Sunday, May 18, 2014

Ulster Orchestra's principal conductor JoAnn Falletta sets down her baton (and interview with a couple of players)

I interviewed JoAnn Falletta during the interval of the Ulster Orchestra’s opening concert of their 2013/14 season … back in September.

I’m sure other bloggers carry a similar sense of guilt about events or ideas that they meant to post about but didn’t. Some things have a sell-buy date: delay a couple of days and they’re pointless to talk about. Other times family and work – and indeed other thing you’re blogging about – take over and once you fall behind, good intentions slip off the bottom of the list. But not out of your mind. No, I carry with me countless books, films and events that I wanted to share.

The opening night of the Ulster Orchestra season was one of those moments.

Given a ticket for a seat in the back corner of the Ulster Hall, I’d listened to the pre-concert talk by JoAnn Falletta, explaining the background to Brahms’ Academic Festival Overture (a work composed as a begrudging thank you for an honorary doctorate awarded by the University of Breslau which contains a “potpourri of student drinking songs”!) and Tchaikovsky’s Piano Concerto No.1 which was to be performed by Barry Douglas.

I enjoyed the concert and recorded interviews with a couple of players as well as the conductor, planning to splice it all together into an audio piece. But it wasn’t to be.

Fast forward eight months. On Friday evening (16 May) after three years in charge, JoAnn Falletta conducted her last concert as principal conductor of the Belfast-based orchestra. The Belfast Telegraph published a recent interview with her by Alf McCreary. As well as discovering Belfast’s hospitability very early on in her tenure, she holds the Ulster Orchestra in high regard. Here’s what she told me back in September.

They’re quite an amazing orchestra in terms of the speed in which they learn music and they absorb it . Their rhythmic sense is impeccable. Their sense of understanding music, their intelligence is really amazing …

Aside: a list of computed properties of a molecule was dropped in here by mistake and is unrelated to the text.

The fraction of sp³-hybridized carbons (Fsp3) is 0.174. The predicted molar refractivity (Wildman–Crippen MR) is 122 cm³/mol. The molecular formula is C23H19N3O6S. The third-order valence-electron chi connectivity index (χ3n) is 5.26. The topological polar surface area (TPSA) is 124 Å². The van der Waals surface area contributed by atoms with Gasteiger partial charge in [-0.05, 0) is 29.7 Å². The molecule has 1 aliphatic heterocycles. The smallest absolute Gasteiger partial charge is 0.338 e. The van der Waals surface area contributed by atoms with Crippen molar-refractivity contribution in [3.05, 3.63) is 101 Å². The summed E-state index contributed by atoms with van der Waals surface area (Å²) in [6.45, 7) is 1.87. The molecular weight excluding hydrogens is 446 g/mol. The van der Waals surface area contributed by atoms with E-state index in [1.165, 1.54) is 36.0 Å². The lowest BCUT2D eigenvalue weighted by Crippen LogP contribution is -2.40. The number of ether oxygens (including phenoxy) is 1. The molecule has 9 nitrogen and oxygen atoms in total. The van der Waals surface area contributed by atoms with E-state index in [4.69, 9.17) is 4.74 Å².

Very few orchestras in the world could play music so quickly so well as they do. And in this [Ulster Hall] they have a very special quality, a very special sound that they get, a depth of richness that’s really lovely to be in the middle of … This is a jewel of a hall and they are a very special orchestra.
World-class conductors like JoAnn Falletta work with many orchestras. During May she’ll conduct 12 concerts with four different orchestras. And in June, Falletta will direct Buffalo Philharmonic three times as well as the Virginia Symphony and the Detroit Symphony.

And Friday night doesn’t mark the end of Falletta’s relationship with the Ulster Orchestra. She’ll be back on 1 May 2015 to guest conduct a programme of Mussorgsky, Taverner and Mendelssohn.

It’s been an eventful year of change for the Ulster Orchestra. On the management side, their chief executive Rosa Solinas departed. And on stage they announce that Rafael Payare would be their new Chief Conductor, and Jac van Steen has recently been appointed as the new Principal Guest Conductor.

Back in September, first violist Thomas Jackson and trumpeter Patrick McCarthy spoke to me about how playing in an orchestra was an inspiration and an unbelievable privilege as well as discussing some of the orchestra’s outreach work with schools and new audiences.

"What inspires me? Such great music." (Thomas Jackson)

"If it didn’t still excite me then I ought to go and do something else. What we do – we’re unbelievably privileged in that we get paid to go this brilliant thing and share all this fantastic music. If someone’s looking at us and thinking “they’re not really loving this, they’re not really pouring themselves absolutely into it then why have I bothered coming out of the house, turning the TV off and taking the trouble to get into town”. And that’s what I always think when I come to a concert. I want to see people really tucking into their instrument and really giving their all. I think we owe it to an audience to behave like that in every single concert that we do ...

When this hall is full, there’s nothing quite like it. And the orchestra definitely responds to a full audience. The Ulster Hall, despite its size, is quite an intimate hall. The lights are always on, a lot of the audience are quite present on the stage – the sides of the auditorium come right around the stage – and so there’s a real feeling of intimacy and of sharing this music with people. When you can see the whites of their eyes ... it’s quite nice to look out and actually deliver it to one person as well as the thousand people who are there as well.

With the orchestra for Belfast and for Northern Ireland we have to offer something to absolutely everyone who would ever consider coming to a concert and people who haven’t even considered coming to a concert before. So that’s while you’ll see the film music, why The Snowman’s always there, lots of other education work we do, and family friendly concerts. As well as the core repertoire which again is open to anyone. This is just the world’s most fantastic music. It’s not about being elitist: it’s music that’s there for everyone." (Patrick McCarthy)

If you want an aural taster of the Ulster Orchestra, why not try their £6, hour-long lunchtime concert. The next one is on Wednesday 4 June at 1.05pm in the Ulster Hall: Robert Houlihan conducts Borodin, Prokofiev and Debussy with a solo performance by the orchestra’s associate leader Ioana Petcu-Colan.

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